London (CNN) -- Aung San Suu Kyi appealed for international support for Myanmar's process of democratic reform Thursday as she gave a historic address to both of Britain's houses of parliament.
This is her nation's time of greatest need, Suu Kyi told lawmakers, saying the help of Britain and other nations is needed if Myanmar is not to lose this opportunity to embrace true democracy.
Her first trip to Europe after years of house arrest signals the progress toward reform in Myanmar, also known as Burma, over the past year.
Suu Kyi is the first figure who is not a head of state, the first woman from abroad and the first person from an Asian nation to address both houses of Parliament in Westminster Hall, House of Commons Speaker John Bercow said as he introduced her.
He paid tribute to her as a "legendary" figure, who had "withstood unimaginable suffering" during the dark days of her long house arrest and political oppression.
Addressing an audience that included current and past British prime ministers, Suu Kyi appealed for "practical help" from Britain in the days to come, saying international aid can help give her people a better life through education and training, as well as supporting civil and economic progress.
The Nobel laureate praised the "sincere" efforts of President Thein Sein, a former general, to promote political reform in Myanmar since his military-backed government was elected in 2010.
But she also called for international support to ensure Burma does not waver as it follows the path to a full, free and open democracy.
"We have an opportunity to re-establish true democracy in Burma. It is an opportunity for which we have waited many decades. If we do not use this opportunity, if we do not get this right this time round, it may be several decades more before an opportunity arises again," she warned.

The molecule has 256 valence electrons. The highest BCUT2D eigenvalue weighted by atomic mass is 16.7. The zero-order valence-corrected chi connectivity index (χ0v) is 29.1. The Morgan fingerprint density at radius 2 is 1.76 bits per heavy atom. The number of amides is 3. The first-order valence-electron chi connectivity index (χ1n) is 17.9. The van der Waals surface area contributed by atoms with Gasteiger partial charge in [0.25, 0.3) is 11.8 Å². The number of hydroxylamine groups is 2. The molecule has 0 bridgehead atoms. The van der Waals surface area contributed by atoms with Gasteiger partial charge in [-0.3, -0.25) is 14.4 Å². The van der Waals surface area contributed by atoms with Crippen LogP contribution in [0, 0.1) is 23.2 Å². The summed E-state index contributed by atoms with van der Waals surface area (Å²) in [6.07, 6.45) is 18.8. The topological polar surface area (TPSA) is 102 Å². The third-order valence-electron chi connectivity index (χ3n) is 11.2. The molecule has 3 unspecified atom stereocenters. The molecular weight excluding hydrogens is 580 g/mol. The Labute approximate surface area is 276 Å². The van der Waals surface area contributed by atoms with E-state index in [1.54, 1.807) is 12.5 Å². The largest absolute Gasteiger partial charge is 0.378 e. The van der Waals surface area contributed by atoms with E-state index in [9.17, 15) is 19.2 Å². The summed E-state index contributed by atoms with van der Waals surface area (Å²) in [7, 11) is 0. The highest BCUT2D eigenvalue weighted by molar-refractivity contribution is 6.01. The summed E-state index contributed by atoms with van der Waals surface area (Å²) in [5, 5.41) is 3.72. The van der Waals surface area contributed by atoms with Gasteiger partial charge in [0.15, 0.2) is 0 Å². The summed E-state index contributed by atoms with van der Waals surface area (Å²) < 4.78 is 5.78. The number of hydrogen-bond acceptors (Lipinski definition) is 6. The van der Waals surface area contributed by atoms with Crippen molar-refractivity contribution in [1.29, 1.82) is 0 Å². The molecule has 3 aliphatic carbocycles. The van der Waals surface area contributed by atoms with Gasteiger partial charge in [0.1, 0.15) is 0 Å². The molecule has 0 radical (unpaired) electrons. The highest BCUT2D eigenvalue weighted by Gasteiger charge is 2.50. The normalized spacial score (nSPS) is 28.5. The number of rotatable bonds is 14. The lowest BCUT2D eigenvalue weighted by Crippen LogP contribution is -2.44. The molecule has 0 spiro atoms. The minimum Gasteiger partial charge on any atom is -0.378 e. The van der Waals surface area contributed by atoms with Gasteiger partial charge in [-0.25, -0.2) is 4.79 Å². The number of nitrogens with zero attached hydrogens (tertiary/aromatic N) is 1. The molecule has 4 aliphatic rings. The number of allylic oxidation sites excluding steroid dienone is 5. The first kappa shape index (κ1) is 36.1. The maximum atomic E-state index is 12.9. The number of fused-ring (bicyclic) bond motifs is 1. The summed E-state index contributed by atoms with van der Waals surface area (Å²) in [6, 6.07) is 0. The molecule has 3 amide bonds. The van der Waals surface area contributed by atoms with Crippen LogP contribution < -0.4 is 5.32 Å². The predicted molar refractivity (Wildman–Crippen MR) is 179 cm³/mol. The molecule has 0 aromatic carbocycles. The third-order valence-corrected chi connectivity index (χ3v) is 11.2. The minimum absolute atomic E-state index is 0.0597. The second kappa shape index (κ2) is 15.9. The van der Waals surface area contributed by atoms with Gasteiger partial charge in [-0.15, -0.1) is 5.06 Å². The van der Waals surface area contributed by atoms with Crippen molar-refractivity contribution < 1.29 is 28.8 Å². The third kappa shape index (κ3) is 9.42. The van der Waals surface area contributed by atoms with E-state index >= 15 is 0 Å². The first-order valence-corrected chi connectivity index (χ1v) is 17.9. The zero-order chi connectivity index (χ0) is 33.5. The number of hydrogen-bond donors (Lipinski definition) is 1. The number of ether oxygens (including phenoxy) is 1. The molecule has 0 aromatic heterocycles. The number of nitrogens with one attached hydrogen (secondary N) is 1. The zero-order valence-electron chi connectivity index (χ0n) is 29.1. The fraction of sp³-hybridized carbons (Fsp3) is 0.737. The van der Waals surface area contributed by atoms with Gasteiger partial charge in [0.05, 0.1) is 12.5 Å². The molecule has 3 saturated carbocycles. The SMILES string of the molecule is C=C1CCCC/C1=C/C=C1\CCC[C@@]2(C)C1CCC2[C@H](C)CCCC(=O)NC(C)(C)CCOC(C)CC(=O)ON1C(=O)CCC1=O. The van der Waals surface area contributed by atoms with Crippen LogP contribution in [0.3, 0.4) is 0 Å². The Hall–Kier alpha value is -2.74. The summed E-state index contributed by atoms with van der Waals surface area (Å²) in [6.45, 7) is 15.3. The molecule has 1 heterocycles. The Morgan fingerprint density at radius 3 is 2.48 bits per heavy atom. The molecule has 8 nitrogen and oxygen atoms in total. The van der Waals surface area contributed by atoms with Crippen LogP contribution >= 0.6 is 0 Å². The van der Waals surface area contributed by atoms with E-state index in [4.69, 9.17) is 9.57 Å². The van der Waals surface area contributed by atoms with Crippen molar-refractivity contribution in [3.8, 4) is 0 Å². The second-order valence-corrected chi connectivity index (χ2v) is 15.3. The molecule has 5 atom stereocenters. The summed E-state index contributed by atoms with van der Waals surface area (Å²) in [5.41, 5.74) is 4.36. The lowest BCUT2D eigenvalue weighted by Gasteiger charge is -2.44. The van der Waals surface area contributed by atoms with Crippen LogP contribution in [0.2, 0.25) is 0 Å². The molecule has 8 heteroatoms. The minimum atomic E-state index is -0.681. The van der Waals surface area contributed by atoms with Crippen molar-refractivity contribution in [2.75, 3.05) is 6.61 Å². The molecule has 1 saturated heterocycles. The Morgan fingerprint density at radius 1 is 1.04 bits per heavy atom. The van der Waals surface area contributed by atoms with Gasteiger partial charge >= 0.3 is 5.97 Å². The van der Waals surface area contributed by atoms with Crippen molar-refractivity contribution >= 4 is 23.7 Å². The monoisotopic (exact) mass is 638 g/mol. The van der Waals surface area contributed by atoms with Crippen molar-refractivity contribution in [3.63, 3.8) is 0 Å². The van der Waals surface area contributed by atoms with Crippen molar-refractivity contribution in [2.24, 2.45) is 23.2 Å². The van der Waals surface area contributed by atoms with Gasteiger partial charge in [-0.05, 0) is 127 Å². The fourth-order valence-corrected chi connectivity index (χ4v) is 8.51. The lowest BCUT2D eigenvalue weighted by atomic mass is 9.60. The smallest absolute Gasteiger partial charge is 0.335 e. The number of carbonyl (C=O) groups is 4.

It is also important that a permanent political resolution is found to ethnic conflicts and violence in the north, west and east of the country, she said.
Suu Kyi met with British Prime Minister David Cameron at Downing Street ahead of her speech to lawmakers, where they appeared jointly before reporters.
Cameron said it was a huge honor to welcome Suu Kyi to Britain, saying she has been "inspirational in her courage in fighting for democracy" in Myanmar.
Britain is a "resolute friend" to Myanmar and will "remain staunch in its support, just as it has been through the long period of darkness you and your people have lived through," he said.
The prime minister also backed Suu Kyi's warning against "reckless optimism" over political reforms in Myanmar, saying his country will "remain vigorous in our questioning until those changes have been made irreversible."
At the same time, Cameron defended the decision to invite Thein Sein to Britain, saying the visit signals the United Kingdom's willingness to engage so long as the president remains committed to reform. Britain's sanctions against the regime are only suspended, not lifted entirely, he pointed out.
Suu Kyi, who was recently elected to parliament as her National League for Democracy won dozens of seats in by-elections, said she supports the invitation to Myanmar's president because "we don't want to be shackled by the past."
She said it is by strengthening and empowering the people of Myanmar that a genuinely democratic society can be built.